Cunningham was on the Federal Reserve’s Board of Governors in the late 1980s, where he worked with price data to predict inflation rates and optimize monetary policy. USA Today broke down how money goes from newly created electronic dollars to securities to actual money in a bank on Tuesday.

Cunningham cautioned that it’s easy to cling to unemployment data as the key metric to gauge how the economy is doing because it comes out every week. But bigger-picture data, like the GDP, which is released quarterly, can be more insightful — it just takes longer to report.

Today’s unemployment conditions were caused by the government sending everyone home from work.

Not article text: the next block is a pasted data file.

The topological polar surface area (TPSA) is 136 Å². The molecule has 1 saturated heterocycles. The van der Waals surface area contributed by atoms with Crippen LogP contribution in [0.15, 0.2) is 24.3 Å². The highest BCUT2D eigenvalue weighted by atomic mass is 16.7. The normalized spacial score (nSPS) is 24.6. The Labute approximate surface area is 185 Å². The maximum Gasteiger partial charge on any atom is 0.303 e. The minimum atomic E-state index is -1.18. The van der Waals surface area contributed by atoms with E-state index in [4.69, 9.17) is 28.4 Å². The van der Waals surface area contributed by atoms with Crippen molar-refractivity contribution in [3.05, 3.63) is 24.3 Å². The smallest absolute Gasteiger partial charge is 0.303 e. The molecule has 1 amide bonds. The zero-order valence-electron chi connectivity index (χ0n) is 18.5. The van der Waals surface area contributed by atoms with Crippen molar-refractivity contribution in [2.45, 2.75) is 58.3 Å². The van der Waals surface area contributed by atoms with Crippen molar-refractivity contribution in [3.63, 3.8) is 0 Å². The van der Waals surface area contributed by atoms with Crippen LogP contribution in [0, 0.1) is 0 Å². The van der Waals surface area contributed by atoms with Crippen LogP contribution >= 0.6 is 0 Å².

“We made this data happen. We said go home. Don’t go to work,” Cunningham said.

What frustrates Colgan, whose research centers on coastal economies and flooding, is that what is happening in Maine and the U.S. more broadly is exactly what economists predicted would happen during a pandemic.

“The whole thing was not only foreseeable, it was foreseen,” Colgan said. “We know that one of the major effects of climate change will be to radically alter disease vectors and make these kinds of events more common. This is a once-in-a-century event. This could easily become once in every 20 years.”

It was right to treat the virus as a hazard but not its consequences, he said. The economic fallout of a pandemic is all man made.

‘Everything’s open, olly olly oxen free’

The shutdown of Maine’s economy has caused unemployment, but it’s also slowed the spread of the virus.


“The whole strategy with COVID-19 is to keep people from moving around and transmitting it,” Colgan said.